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FiveThirtyEight’s Senate Model Is Back And It Gives Republicans The Edge

The FiveThirtyEight Senate model is launching Wednesday. We’ll be rolling it out in stages, with additional features, functionality and further methodological detail. We’ll also be unveiling our new set of pollster ratings and publicly releasing our database of all the polls used to calculate them. So there’s a lot more to come.

But if you’re looking for a headline, we have two. First, Republicans are favored to take the Senate, at least in our view; the FiveThirtyEight forecast model gives them a 64 percent chance of doing so.

The reasons for the GOP advantage are pretty straightforward. Midterm elections are usually poor for the president’s party, and the Senate contests this year are in states where, on average, President Obama won just 46 percent of the vote in 2012.1 Democrats are battling a hangover effect in these states, most of which were last contested in 2008, a high-water mark for the party. On the basis of polling and the other indicators our model evaluates, Republicans are more likely than not to win the six seats they need to take over the Senate. This isn’t news, exactly; the same conditions held way back in March.

An equally important theme is the high degree of uncertainty around that outcome. A large number of states remain competitive, and Democrats could easily retain the Senate. It’s also possible that the landscape could shift further in Republicans’ direction. Our model regards a true Republican wave as possible: It gives the party almost a 25 percent chance of finishing with 54 or more Senate seats once all the votes are counted.2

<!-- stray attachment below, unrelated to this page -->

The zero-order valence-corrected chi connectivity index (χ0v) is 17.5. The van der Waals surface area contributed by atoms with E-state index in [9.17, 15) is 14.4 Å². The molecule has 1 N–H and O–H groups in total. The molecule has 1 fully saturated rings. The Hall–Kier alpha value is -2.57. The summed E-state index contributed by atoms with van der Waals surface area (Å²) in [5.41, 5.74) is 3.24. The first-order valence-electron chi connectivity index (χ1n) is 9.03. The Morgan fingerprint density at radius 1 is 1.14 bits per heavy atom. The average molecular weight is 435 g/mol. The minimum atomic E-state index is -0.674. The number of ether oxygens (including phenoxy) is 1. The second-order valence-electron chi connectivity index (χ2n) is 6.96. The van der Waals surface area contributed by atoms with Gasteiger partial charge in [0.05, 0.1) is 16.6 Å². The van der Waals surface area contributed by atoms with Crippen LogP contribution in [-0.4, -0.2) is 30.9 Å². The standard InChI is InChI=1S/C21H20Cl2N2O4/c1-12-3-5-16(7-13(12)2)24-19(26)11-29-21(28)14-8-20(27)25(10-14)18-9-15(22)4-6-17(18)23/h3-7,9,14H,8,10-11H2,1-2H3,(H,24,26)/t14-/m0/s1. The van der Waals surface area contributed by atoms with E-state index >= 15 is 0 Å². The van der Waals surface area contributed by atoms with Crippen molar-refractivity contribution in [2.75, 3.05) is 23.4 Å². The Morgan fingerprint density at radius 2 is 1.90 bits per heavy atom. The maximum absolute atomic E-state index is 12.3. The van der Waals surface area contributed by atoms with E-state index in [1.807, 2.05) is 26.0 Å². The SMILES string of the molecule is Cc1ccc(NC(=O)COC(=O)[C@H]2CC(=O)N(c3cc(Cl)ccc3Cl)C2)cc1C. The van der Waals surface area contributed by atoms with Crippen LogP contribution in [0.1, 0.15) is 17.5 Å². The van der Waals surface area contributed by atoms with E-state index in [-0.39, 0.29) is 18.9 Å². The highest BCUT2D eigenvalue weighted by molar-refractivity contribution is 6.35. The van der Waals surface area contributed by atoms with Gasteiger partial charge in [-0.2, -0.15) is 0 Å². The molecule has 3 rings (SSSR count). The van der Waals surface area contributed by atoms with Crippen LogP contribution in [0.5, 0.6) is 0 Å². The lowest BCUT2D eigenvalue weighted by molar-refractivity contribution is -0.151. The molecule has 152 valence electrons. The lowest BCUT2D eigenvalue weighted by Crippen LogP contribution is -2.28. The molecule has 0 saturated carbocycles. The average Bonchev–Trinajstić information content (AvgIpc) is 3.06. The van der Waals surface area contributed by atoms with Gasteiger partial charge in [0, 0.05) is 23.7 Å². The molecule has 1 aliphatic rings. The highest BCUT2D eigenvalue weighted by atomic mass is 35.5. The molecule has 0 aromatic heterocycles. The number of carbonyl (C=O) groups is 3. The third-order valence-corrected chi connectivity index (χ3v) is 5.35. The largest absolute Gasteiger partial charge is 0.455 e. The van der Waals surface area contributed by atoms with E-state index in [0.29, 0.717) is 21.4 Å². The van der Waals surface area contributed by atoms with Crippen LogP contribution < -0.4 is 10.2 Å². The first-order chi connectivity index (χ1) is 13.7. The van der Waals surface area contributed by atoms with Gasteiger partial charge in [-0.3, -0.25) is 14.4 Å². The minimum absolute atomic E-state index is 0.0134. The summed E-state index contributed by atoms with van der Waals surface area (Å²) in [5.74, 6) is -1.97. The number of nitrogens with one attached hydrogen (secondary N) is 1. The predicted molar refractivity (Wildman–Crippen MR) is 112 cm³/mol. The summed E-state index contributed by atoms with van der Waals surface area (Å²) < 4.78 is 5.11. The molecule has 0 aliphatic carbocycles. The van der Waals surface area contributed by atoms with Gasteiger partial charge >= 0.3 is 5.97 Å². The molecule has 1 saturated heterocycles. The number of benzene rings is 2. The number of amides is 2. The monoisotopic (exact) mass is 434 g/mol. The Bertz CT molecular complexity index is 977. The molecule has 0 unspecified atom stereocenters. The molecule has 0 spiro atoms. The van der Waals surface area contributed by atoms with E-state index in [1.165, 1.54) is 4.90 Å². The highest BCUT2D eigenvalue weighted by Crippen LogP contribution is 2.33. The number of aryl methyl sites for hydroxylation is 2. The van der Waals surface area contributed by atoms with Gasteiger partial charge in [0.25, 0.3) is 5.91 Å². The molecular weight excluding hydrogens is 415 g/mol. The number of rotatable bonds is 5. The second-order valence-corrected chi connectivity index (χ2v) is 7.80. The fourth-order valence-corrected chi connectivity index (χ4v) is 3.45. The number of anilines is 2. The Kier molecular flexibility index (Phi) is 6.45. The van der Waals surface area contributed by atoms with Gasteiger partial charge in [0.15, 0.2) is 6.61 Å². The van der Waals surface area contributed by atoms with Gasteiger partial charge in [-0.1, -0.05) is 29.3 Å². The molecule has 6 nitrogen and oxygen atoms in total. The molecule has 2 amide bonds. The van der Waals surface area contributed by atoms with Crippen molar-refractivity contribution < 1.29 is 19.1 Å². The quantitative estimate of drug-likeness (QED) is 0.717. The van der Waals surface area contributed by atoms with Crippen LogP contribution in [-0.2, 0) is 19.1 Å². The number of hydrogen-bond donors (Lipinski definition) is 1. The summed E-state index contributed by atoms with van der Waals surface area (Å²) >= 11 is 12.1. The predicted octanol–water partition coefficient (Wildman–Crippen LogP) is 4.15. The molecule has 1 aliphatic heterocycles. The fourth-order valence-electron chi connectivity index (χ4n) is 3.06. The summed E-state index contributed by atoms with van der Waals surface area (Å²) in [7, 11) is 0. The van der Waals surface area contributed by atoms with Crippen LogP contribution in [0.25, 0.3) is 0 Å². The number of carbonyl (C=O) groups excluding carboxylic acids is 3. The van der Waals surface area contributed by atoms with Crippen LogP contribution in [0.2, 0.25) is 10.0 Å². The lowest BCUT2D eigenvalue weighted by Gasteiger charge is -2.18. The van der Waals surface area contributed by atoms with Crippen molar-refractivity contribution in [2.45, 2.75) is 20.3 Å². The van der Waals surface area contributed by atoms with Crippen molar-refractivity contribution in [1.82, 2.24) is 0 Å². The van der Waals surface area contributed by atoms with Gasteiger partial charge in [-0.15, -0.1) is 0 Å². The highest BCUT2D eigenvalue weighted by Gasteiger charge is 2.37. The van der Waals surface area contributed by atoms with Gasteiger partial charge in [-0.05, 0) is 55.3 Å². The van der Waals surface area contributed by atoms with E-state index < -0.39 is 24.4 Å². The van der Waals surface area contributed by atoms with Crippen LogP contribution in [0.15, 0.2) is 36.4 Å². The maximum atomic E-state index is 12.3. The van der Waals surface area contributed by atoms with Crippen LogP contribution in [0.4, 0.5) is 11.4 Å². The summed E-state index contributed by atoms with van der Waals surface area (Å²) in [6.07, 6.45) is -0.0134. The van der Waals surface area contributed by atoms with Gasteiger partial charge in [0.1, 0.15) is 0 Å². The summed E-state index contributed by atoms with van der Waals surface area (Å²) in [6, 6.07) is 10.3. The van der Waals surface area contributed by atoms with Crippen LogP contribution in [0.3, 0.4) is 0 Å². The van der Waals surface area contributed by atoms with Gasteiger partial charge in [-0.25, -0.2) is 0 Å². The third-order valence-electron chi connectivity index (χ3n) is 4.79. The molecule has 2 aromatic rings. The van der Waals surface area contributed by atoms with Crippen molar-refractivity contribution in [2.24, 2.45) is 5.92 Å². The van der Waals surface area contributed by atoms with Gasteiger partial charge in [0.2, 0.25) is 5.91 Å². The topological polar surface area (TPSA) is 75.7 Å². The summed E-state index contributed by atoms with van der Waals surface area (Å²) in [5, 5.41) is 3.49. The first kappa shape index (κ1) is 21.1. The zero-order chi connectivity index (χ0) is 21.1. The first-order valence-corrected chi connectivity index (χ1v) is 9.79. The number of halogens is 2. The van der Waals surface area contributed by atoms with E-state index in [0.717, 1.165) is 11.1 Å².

Why so much uncertainty? Consider some of the challenges that election forecasters face this year:

  • The quality and quantity of polling has been poor. We have stunningly few polls in some states. In Colorado, for example, which could easily determine the balance of the Senate, no polls at all were published in August. And in many states, most of the polls we do have are from non-traditional polling firms, including those that conduct “robopolls” or Internet polls, or which have an explicitly partisan affiliation.
  • In contrast to 2010, when major swing states like Pennsylvania, Ohio and Wisconsin were key to the Senate picture, this year’s races take us all over the country, including to politically idiosyncratic states like Arkansas and Alaska. These states are harder to pin down: Arkansas has begun to vote strongly Republican for president, for example, but sometimes still elects Democrats to other offices. In certain other states, polls and partisanship diverge. Ordinarily in a year like this one, you’d give Democrats no chance at all in Kansas, for example. But polls show a somewhat close race there, and there’s further uncertainty because of the presence of an independent candidate.